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Books to Read Based on Your Zodiac
BEST OF THE BLOG 2021The stars have aligned with our bookshelves to bring you reading recommendations based (sort of) on your zodiac sign.
* * *Bone Black’s Wren StrongEagle is a protagonist that will appeal to your social justice heart, Aquarius. A young Indigenous artist, Wren takes revenge into her own hands when her twin sister becomes one of the many missing Indigenous women in Canada. With vivid prose and an intense page-turning plot, Bone Black examines police indifference and systemic racism, and reminds us that the crisis in Canada of missing and murdered Indigenous women continues to need our attention.
As the daydreamer of the zodiac, you’ll welcome getting whisked away into magical worlds of seers, vagabonds, addicts, and gardeners in this dystopian collection of short stories set against backdrops that blur the lines between reality and dream. Also, there are magical portals. And we know you love a magical portal.
Bold, fearless, thrill-loving Aries will find a literary adventure in Meaghan Marie Hackinen’s travel memoir South Away. Recounting her once-in-a-lifetime bike trip from Terrace B.C. down the coast to the tip of the Baja Peninsula with her sister, Hackinen takes readers on a ride as she roughs it on the road, battles elements, meets strange men, and experiences kindness from strangers. This one’s a girl power thrill.
Of all the zodiac signs, reliable, patient Taurus is the one to most steadfastly relish a full series like The Legend of Rhyme. Following the Caine twins over seven books, this middle-grade fantasy series features magic spells, mythological creatures, and daring adventures—everything a Taurus needs for a little armchair escape.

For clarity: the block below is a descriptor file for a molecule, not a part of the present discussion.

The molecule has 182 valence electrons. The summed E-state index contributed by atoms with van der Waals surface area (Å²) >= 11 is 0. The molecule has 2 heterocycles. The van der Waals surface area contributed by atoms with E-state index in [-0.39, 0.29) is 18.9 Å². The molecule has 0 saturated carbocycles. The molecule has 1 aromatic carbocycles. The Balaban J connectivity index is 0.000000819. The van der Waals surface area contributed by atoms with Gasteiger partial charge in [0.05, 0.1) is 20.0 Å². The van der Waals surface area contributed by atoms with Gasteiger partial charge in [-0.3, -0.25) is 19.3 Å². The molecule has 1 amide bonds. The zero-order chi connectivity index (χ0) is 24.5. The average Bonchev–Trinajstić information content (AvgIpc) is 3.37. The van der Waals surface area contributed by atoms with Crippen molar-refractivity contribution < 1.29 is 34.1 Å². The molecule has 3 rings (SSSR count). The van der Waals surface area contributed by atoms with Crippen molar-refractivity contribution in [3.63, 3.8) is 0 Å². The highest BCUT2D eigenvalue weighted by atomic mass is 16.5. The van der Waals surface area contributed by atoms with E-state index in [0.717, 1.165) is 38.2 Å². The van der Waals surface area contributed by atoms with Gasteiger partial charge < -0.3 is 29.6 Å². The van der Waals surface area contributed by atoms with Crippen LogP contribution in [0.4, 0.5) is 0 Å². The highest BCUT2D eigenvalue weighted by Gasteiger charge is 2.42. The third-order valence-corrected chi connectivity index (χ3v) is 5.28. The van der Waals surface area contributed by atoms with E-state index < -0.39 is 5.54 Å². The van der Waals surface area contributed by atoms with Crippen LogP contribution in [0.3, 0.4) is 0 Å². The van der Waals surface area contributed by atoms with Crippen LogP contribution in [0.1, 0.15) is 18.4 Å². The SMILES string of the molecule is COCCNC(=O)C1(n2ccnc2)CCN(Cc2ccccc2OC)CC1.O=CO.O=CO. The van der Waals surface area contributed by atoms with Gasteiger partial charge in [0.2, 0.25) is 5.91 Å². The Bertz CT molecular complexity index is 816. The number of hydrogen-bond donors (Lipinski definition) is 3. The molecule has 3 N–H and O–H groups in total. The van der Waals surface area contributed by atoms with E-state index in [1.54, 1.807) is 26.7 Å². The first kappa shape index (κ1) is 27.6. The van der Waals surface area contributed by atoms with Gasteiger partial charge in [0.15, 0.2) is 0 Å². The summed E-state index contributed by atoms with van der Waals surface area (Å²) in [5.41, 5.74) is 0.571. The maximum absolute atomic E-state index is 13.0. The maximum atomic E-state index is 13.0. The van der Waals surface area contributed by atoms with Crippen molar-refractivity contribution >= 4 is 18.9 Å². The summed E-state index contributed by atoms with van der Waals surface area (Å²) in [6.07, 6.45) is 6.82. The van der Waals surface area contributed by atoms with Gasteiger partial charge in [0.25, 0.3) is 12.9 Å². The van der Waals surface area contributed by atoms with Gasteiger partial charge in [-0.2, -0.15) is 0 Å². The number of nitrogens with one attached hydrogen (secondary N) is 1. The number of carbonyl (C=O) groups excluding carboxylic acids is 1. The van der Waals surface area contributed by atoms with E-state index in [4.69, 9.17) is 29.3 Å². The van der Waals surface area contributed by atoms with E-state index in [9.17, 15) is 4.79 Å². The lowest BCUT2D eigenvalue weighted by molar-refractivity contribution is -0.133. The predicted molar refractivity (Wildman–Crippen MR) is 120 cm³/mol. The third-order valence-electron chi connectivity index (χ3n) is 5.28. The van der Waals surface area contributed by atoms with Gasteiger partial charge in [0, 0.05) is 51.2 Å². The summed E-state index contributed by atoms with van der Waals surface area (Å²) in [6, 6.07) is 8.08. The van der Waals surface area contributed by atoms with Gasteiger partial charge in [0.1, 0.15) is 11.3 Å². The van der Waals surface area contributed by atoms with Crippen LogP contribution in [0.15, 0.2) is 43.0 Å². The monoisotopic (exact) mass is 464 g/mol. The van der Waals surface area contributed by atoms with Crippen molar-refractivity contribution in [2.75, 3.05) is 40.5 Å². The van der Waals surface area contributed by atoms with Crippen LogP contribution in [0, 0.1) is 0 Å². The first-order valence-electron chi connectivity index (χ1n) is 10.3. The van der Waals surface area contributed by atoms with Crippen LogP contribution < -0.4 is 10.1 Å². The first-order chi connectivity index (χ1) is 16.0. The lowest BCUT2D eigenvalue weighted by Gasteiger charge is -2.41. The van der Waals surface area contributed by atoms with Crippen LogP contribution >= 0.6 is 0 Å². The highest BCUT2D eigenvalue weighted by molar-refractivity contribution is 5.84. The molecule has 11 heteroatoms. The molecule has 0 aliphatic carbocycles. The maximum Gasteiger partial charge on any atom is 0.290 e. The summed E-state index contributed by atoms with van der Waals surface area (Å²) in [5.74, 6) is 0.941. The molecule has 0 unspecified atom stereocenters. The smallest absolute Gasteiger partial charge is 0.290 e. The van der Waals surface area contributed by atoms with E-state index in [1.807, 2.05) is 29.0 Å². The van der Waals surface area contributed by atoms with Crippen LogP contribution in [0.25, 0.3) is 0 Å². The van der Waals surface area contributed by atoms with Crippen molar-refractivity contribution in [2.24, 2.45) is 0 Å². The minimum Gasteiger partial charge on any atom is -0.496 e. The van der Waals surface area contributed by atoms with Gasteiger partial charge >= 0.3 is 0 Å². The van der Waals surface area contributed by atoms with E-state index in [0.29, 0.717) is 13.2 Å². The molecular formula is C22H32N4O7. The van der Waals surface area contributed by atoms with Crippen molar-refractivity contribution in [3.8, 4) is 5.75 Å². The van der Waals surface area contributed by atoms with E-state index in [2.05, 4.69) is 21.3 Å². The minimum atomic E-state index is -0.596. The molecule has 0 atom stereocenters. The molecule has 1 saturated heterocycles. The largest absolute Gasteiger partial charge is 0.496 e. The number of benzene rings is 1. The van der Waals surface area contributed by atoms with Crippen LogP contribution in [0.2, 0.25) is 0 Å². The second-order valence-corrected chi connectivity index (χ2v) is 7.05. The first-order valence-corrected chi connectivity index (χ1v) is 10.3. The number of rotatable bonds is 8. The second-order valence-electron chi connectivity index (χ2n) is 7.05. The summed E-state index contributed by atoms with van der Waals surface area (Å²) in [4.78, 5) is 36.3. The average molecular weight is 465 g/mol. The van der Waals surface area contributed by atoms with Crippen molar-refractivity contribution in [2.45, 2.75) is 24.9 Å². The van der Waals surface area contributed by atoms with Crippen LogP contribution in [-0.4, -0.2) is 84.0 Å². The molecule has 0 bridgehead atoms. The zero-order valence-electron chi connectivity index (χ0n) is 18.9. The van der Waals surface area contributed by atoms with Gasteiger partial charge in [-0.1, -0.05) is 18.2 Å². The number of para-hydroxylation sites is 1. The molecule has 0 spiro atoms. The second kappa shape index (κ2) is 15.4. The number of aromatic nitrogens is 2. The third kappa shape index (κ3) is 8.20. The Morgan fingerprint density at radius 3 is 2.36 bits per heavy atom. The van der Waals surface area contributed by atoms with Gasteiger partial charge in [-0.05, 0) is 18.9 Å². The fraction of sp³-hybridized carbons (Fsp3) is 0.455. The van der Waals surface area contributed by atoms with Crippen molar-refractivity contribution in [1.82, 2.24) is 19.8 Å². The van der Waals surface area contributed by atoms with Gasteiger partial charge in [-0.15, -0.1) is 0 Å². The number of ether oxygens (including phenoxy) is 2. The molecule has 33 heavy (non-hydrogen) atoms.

Your penchant towards the interior makes this the perfect read to unwind with this weekend. A charming, funny novel about a lonely psychiatrist who counts down the days towards his upcoming retirement, Agatha is packed with insights about intimacy, loneliness, and starting over no matter your age.
As the Queen Bee (and drama kween) of the zodiac, you’re a theatrical force of a human—you’ll want a book that surprises you and indulges your senses. John O’Neill’s Goth Girls of Banff will do just that. Set in the Canadian Rockies, the stories in this sharply written collection are full of plot twists, surprising characters, and unusual encounters with humanity, nature, and tech alike. The Seventh Shot will pique your crime sleuth sensibilities and have you guessing at every turn. Drawing from archival copies, hours of interviews, and first-hand accounts, Burke dusts off one of Canada’s oldest cold cases—The 22 Calibre Killer—giving readers a glimpse into the life and crimes of Ronald Glen West who was convicted of murdering two women while serving as a Toronto police officer.
No one can keep a secret quite like Scorpio, except for maybe Cam who can’t get up the nerve to tell his best friend Beau he’s in love with him. Cam & Beau is a total gem of a novel that pulls you into the world of its titular characters—roommates and tender-hearted potheads living in Toronto—and brims with tension and longing. Steeped in philosophy (Barthes, Foucult, to name a few) this novel is ripe for your deep thinking personality, Scorpio.
The ever-curious jetsetters of the zodiac, Sagittarius collects passport stamps instead of knick-knacks. And if you’re craving a travel-inspired memoir, Trevor Carolan’s Road Trips, a collection of road tales from the veteran backpacker and travel writer, will have you armchair traveling from Morocco to Indonesia to Spain. This one will fuel your fondness for adventure!
The only bad ideas responsible, pragmatic Capricorn has time for is the one by Missy Marston. This debut novel is all kinds of good: funny, binge-worthy, and wrapped with little gems about love and family. What we think you’ll also appreciate, Capricorn, is the inner lives of the book’s gloriously imperfect women through teenage pregnancy, unrequited love, familial love, and take-your-breath away love. At its heart, this is a novel about choices: you’ll find yourself either empathizing with or hating on the decisions of the novel’s characters. But whatever side you fall on each of them, Bad Ideas is a story you’ll keep in the rearview long after you finish.